COVID-19 Has Altered Consumer Behavior. Here’s What it Means for Retailers
Businesses are opening back up, but things are far from business as usual. Facing new customer concerns around health and safety, retailers have had to reimagine their operations. And while the crisis has spawned a bevy of new and innovative solutions to overcome unprecedented challenges, it’s become clear that the needs and expectations of consumers have been permanently altered.
In order to gain a deeper understanding of just how COVID-19 has reshaped the consumer mind-set, Medallia Zingle recently commissioned a research study to a cross-section of over 1,000 U.S. consumers. The results not only illustrate the dramatic shifts from pre- to post-pandemic, but also illuminate a significant amount of opportunity for retailers to create customer experiences that align with new consumer behaviors, needs and expectations.
Here’s a look at some of the biggest takeaways from the study.
Contactless Experiences Are Here to Stay
Seventy-seven percent of consumers report that in the future, the amount of in-person interaction required at a business will factor into their decision of whether to visit it. Furthermore, 87 percent of consumers say they think brands should continue to offer options for alternatives like curbside pickup that limit the need for in-person visits. As the desire for in-person business interaction pauses, contactless options such as curbside pickup are crucial for long-term success.
With an overwhelming majority of consumers (84 percent) saying they will at least somewhat limit in-person visits over the next six months, even as social distancing guidelines loosen, all retailers must provide contactless experiences. However, not all experiences are created equal. For example, 55 percent of customers say their curbside pickup experience has been “fast and easy,” but 45 percent say the experience has been “a little rocky” or “poor.” Retailers must have the tools to listen to customers, respond in the moment, and immediately improve areas of opportunity. While contactless options create peace of mind, poor execution will only drive business for your competitors.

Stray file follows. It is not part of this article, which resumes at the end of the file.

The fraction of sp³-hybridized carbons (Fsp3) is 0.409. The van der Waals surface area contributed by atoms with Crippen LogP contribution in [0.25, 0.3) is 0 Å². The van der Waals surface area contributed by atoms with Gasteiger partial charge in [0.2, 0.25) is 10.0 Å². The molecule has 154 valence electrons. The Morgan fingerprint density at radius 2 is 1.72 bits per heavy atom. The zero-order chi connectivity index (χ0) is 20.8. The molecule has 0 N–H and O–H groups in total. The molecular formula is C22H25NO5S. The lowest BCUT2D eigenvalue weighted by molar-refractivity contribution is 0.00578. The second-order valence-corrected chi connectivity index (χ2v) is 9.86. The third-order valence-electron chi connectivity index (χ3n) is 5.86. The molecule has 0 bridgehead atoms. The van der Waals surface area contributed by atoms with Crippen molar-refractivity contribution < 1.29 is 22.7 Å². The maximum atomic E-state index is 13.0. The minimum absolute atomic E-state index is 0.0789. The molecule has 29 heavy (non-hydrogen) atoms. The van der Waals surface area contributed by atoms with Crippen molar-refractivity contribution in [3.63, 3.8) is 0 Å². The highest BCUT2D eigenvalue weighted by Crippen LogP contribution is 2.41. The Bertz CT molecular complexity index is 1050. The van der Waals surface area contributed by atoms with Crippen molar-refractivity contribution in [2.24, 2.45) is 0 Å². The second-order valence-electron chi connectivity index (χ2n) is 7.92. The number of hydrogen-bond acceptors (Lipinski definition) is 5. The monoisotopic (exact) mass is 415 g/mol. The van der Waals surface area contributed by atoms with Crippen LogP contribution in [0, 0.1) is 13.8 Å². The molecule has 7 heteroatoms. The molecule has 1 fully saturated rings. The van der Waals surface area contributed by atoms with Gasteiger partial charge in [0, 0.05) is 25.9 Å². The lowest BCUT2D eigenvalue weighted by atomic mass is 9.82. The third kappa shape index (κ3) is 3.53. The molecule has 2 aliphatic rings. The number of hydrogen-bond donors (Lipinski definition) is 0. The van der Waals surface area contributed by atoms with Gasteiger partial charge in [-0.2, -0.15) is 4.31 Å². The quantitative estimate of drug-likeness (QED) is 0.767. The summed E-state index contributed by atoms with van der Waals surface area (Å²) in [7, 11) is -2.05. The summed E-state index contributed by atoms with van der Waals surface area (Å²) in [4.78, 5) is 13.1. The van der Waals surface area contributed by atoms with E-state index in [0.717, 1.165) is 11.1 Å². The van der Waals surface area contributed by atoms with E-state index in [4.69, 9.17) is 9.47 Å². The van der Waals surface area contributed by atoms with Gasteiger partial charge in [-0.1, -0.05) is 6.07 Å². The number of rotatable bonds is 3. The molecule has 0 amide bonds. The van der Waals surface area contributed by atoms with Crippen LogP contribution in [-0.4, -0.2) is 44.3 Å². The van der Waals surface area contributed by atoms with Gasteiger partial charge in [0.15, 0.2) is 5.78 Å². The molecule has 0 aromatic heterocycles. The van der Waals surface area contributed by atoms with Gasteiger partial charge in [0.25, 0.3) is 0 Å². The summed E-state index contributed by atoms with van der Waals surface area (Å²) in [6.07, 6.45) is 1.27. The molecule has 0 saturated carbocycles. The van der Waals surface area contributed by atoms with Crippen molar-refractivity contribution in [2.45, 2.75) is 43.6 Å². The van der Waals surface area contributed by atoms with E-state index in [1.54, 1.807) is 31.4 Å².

However, when done right, the benefits of contactless alternatives are plentiful for retailers. Target and Walmart’s strong reported first quarters were in large part due to the enormous growth and widespread adoption of their curbside pickup options.
While going exclusively curbside isn't a long-term option for most brands, the good news is that an effective communication strategy can build enough confidence to get customers through your doors once again.
Minimize Risky Interactions With Real-Time, Contactless Communication
Real-time communication is now mission-critical for retailers. Seventy-nine percent of consumers say they'll start seeking out information on the type of health and safety standards and processes a business has before visiting it. Furthermore, 82 percent say it would increase their likelihood of visiting if the business were to proactively communicate these standards and processes.
Retailers must have an effective communication strategy in place to communicate the steps they're taking to keep customers safe. Key to this strategy are two factors. The first is speed; more than a quarter of consumers (26 percent) say they expect a business to respond to questions about health and safety protocols within 30 minutes, while almost one in five (17 percent) say they expect a response immediately. Secondly, technology such as text messaging that not only enables speed, but does so without the need for contact, is crucial to creating the type of communication and overall experiences consumers are expecting.
Effective communication has long been an important component of any business strategy. Today, however, it has become key to survival. This is especially true for retailers with customers that have very clearly expressed their demands for modern communication methods that meet their expectations for safe and convenient interactions. At the end of the day, real-time communication not only plays a pivotal role in minimizing interaction once a customer is inside their doors, but it’s also a critical component of getting them there in the first place.
Even when this crisis is behind us, it’s likely that many of these consumer behaviors and expectations will remain. However, with an understanding of this shifting landscape, retailers can adapt to these changes and not only ensure their own future success, but provide an example for all industries looking to get back to business.
Related story: 5 Strategic Imperatives for Retail’s New Normal